What urged you push in this direction, it’s a lot of pressure?
It’s also progressing my path, can’t stay doing the same because of fear.

Did you consider the possibility of playing live while writing and producing the latest album and did it have an effect on the creative direction?
Didn’t think about live during the recording, I tend to split and compartmentalise so I don’t think it had any effect on the creative direction at all.

For those who haven’t heard the live performance, would you say it’s dramatically different from the album recordings? (audiences tend to have mixed reactions with those who want to hear the familiar sound of the recordings, and others who want to hear a new spin on the whole thing)
I play some old tracks and dub out the newer ones, it is very biased towards a club / dance festival environment, I’m thinking of having more mood changes in my next sets.

You used a few samples from the Bauhaus and Tones On Tail on the album, did you ever get into the whole Goth scene when it was happening?

Can’t really see you down a Flesh For Lulu or Sex Gang Children gig…Well when Bauhaus was happening I was at school listening to Electro and when Tones on Tail came out I was already deep into techno/house, my girlfriend used to play tones on tail and used to do “crunch gob” tapes using my old decks so they stayed with me in the back of my head, when I was signed to XL in the late 80’s I would use some of those records to sample for rough demo’s which (thankfully) never came out.

I have always been into music in a big way but got into Bauhaus retrospectively (although I was into Punk when it came out), I actually found a different mix of “She’s in parties” whilst on holiday in a 2nd hand record shop and could finally use an accapella that wasn’t on the album mix. The weird thing though is I got to speak to Daniel Ash and found out he was living in Brighton at the same time as me just down from my Gran’s, using a studio near where I was living and when he was a kid he would buy toys from Adie “Vinyl Underground” West’s Dad when he had a toy shop in Northampton, I love shit like that!

Yeah, it’s a small world fella, I stayed in Brighton for a while and kicked around with Gen (TG/PTV) and the rest of the mob, it’s a weird place – I felt uncomfortable there, going for a pint of milk and standing behind Kirk Brandon (Spear of Destiny/Theatre of Hate) in the Offy was just to surreal for me, and talking of surreal my best mate once delivered a settee to Pete Murphy’s dad in Northampton, see if you can beat that fella…
Brighton has some weird lay lines or something, but in a way coincidence makes sense of things, I don’t think it’s a glitch in the matrix at all.

Shit, showing my age now – Was Punk and Electro your first thing? What where the first records you bought?

I had a lot or records passed down to me from my Mum , Lonnie Listen Smith, Roy Ayers, Rappers Delight. The first ones I bought are difficult to pin down, but things like The Sparks “Tryouts for the Human Race” and Ian Dury “Reasons” were my first 12 inches, The Sparks “La Dolce Vita” was my first import 12″, XTC “Making Plans” and Charlie Daniels band “The Devil” were my first 7″s

All time top five punk and electro tracks?

Five Punk/new wave groups….will that do?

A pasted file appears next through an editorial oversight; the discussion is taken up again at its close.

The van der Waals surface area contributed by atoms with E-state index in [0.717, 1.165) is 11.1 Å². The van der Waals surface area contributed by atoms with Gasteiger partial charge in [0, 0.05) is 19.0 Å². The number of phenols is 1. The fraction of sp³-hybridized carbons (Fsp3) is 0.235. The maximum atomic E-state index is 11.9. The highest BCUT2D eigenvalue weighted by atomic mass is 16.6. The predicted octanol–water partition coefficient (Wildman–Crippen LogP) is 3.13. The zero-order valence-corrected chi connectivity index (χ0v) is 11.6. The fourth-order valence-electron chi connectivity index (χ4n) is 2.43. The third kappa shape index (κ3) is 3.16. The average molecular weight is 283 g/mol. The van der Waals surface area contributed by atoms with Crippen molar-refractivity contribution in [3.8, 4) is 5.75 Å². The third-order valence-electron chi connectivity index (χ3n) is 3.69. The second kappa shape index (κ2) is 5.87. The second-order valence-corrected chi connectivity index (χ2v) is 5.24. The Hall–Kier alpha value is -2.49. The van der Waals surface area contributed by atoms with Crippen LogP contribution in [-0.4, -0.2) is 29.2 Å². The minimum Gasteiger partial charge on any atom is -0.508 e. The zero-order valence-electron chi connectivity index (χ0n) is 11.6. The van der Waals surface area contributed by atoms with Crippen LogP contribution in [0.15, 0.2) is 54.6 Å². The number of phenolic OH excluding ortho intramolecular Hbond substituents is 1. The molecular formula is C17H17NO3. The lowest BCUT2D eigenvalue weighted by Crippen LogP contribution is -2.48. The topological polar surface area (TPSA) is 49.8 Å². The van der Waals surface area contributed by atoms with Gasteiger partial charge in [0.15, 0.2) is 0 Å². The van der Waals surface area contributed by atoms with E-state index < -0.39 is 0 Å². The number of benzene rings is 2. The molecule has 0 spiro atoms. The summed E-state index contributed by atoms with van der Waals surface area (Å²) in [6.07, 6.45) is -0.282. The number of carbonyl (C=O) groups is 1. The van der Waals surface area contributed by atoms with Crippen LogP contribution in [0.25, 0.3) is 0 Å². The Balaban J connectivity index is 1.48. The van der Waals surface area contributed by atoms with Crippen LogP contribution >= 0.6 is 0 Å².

1) Devo
2) John Foxx
3) The Ruts
4) The Damned
5) Stranglers

Why do you do so few electro sets these days?
I never really did that many anyway, also kind of shyed away from it due to the trendy vibe happening at the same time as downward numbers of good records coming out, also like to choose the space to do it more carefully….shit loads of bass and good people.

Talking of Goths, how did the Gary Numan remix come about? And did anything else come out of that session?

Frankie D, who used to run Eurobeat 2000, knew Gary as he ran his fan club, then Steve got in contact with me and a load of other artists (if memory serves there is an amazing Underdog mix on the LP) to do some mixes, all the remixers, Hell, Armani, Dearborn, chose tracks and I was given “Cars”, it was the first mix I did on my new 02R desk, but the interface was so intuitive it took me two days and I remember using over 20 compressors, but to hear a track you loved as a kid in all it’s composite parts is both weird and extremely daunting, so I chose to update the track as opposed to deconstruct it (like the Aphrohead and DJ Hell remixes I did). Nothing else came out of that except “Q magazine remix of the year, a nice notch in my remixology and Gary and his girlfriend coming round for tea.

Yeah, I like the fella, we are interviewing him next, although I find it strange that he doesn’t really accept or understand the influence he’s had on Techno don’t you?

I don’t think he understands what techno is…he had a large amount of time in the wilderness, Leo Sayer, flying stunt shows etc. At least he’s not cashing in on it as well, I also think techno is too clean for him….he’s still a goth.

Gary has a very good little cottage industry running these days, I always buy my stuff off his site – I kinda like the fact that he gets a bigger cut and the fact his mum sends it all out, have you never been tempted?

Not really, you should just concentrate on what you do well is a good motto in life.

How do you view the state of the UK techno scene, on the whole?

Well for a long time (probably 7 years now) UK made techno has featured prominently on my set list and charts, I love the work of so many UK artists, Inigo Kennedy, Mr. Ruskin, Makaton, BMB, etc etc and whenever I can I always try and give it props by talking about it or getting some of the people I am fans of to remix my own shit, but I’m so obviously not the only fan of it worldwide as I hear UK techno blow up everywhere around the world.